Potential drunk drivers now have an app for that

Jan 09, 2012 by Deborah Braconnier weblog

(PhysOrg.com) -- You have spent the night out on the town and had a few drinks with friends. At the end of the evening, you figure you have only had a few drinks. You should be fine to drive right? While this is something that is heard in many bars throughout the country, there is now a new app designed to help you determine if you are indeed sober enough to be driving.

The new iPhone app, known as BreathalEyes, uses the iPhone camera to record and measure a person’s Horizontal Gaze Nystagmus (HGN).

This HGN is the involuntary eye movement that can occur when a person is impaired by alcohol and is one of the many different field sobriety tests that are conducted by police officers.

This video is not supported by your browser at this time.

By having a person look into the iPhone camera, the app is able to measure this movement in a 10 second test and then lets drivers know if they are under the influence.

While this app is legally marketed for entertainments purposes only, it has been tested alongside a standard breathalyzer. The results show that the new app has an effective range of 0.02 - 0.18 percent and a (+/-) 0.02 percent accuracy of blood alcohol content, or BAC, levels.

The disadvantage of this app is you cannot administer it to yourself. You will have to have a friend with a steady hand hold the camera. The test must also be conducted in good lighting so that leaves most bars or clubs out.

Currently this app is only available for the 4 or later but the company has plans to have an Android available within the year for the low cost of only $0.99.

This video is not supported by your browser at this time.

This video is not supported by your browser at this time.

Explore further: Researchers jailbreak iOS 7.1.2

Related Stories

New mobile app, ShoeBox, helps scan old photos

Nov 02, 2011

(AP) -- A new smartphone app will help you transition your old paper photos into the digital age. Called ShoeBox, the free app lets you use your iPhone's camera as a photo scanner.

Augmented reality in an iPhone app

Jun 20, 2011

Imagine you’re in a museum, and you can point your iPhone camera to a painting or an object in an exhibit and instantly get additional information about what you’re looking at. This is what PixLive, ...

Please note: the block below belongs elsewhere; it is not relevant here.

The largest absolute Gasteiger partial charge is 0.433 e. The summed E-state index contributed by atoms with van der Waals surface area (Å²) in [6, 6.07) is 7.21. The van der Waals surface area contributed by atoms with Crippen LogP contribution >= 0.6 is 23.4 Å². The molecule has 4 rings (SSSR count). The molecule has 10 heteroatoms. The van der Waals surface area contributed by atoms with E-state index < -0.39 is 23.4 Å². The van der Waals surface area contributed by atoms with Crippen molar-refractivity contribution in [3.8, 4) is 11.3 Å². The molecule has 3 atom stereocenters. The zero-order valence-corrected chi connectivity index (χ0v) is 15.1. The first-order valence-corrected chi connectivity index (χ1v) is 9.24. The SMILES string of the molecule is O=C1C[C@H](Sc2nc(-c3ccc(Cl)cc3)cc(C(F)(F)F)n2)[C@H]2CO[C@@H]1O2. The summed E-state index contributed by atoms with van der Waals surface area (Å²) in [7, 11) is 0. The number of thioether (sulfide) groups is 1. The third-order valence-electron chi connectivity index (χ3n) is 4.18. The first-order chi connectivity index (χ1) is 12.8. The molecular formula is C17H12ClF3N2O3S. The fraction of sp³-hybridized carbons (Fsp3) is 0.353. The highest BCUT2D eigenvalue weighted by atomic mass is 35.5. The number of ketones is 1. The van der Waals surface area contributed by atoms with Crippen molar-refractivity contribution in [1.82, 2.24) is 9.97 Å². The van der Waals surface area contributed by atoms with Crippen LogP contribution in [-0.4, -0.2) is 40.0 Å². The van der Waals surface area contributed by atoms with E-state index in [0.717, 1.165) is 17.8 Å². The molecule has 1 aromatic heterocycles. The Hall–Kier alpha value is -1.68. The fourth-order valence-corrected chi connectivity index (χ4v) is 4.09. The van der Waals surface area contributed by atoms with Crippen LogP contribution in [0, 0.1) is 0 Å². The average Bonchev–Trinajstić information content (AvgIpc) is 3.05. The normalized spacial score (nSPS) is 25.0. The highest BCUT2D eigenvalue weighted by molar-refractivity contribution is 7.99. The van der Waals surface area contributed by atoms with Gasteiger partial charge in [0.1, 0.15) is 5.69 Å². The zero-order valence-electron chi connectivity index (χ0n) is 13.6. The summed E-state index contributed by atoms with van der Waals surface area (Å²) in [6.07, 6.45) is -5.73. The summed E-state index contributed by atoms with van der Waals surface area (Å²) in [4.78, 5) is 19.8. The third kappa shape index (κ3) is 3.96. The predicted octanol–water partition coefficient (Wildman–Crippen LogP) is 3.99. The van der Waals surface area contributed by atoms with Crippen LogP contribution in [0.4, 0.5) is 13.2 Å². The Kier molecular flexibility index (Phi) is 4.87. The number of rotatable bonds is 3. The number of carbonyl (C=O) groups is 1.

Recommended for you

Researchers jailbreak iOS 7.1.2

18 hours ago

Security researchers at the Georgia Tech Information Security Center (GTISC) have discovered a way to jailbreak current generation Apple iOS devices (e.g., iPhones and iPads) running the latest iOS software.

Smartphones as a health tool for older adults

19 hours ago

A team of researchers from the Universitat Politècnica de Catalunya · BarcelonaTech (UPC) and the Universitat Autònoma de Barcelona (UAB) is creating a smartphone app that will help older adults to understand ...

Can you trust that app?

19 hours ago

You're on your smartphone, browsing through Facebook. In a fit of productivity, you search for, say, a project management app to help you use your non-Instagram and cat video time more effectively. You download ...

Facebook's Internet.org expands in Zambia

Jul 31, 2014

(AP)—Facebook's Internet.org project is taking another step toward its goal of bringing the Internet to people who are not yet online with an app launching Thursday in Zambia.

Body by smartphone

Jul 30, 2014

We love our smartphones. Since they marched out of the corporate world and into the hands of consumers about 10 years ago, we've relied more and more on our iPhone and Android devices to organize our schedules, ...

User comments : 8

Adjust slider to filter visible comments by rank

Display comments: newest first

1.8 / 5 (12) Jan 09, 2012
Instead of making an app that drunk drivers won't use, make one that knocks them out if they attempt to start their car while under the influence. They get a nice nap, and nobody dies. Win win.
2.3 / 5 (3) Jan 09, 2012
Much better is to avoid the entire mess and have a friend who doesn't drink accompany you as a designated driver.

If you have anything to drink, or have imbibed in any other drug, you don't belong behind the wheel until you have had sleep or at least a several hour rest period to work it out of your system.

This app will probably get someone killed, because someone will take an OK reading that is marginal or wrong because it was badly administered, and decide to drive home while stoned.

As someone who has lost friends and family to drunks, as well as someone who has been guilty of drinking and driving myself, this article makes me want to weep.
1.6 / 5 (9) Jan 09, 2012

This app will probably get someone killed, because someone will take an OK reading that is marginal or wrong because it was badly administered, and decide to drive home while stoned.

I think you mean "while drunk".
3.4 / 5 (5) Jan 09, 2012
from Dictionary.com:
stoned :
1. drunk.
2. intoxicated or dazed from drugs; high
2.3 / 5 (3) Jan 09, 2012
The reason "drunk" is better here, silverhill, is because it makes more sense contextually in a discussion regarding an app that is designed to test one's level of intoxication, specifically related to the consumption of alcohol (for which "drunk" is an exclusive descriptor), than the word "stoned" which can, as you so adeptly copy and pasted, imply other substances.

So, I would not argue you were wrong for using "stoned". Rather, I would argue your justification is suspect.
not rated yet Jan 10, 2012
Imagine something like this with an App that controls your cars ignition.
not rated yet Jan 10, 2012
How about an app that just drives your car?
not rated yet Jan 10, 2012
Don't worry too much about it; I was just noting to Xbw that s/he was being needlessly exclusive. :-)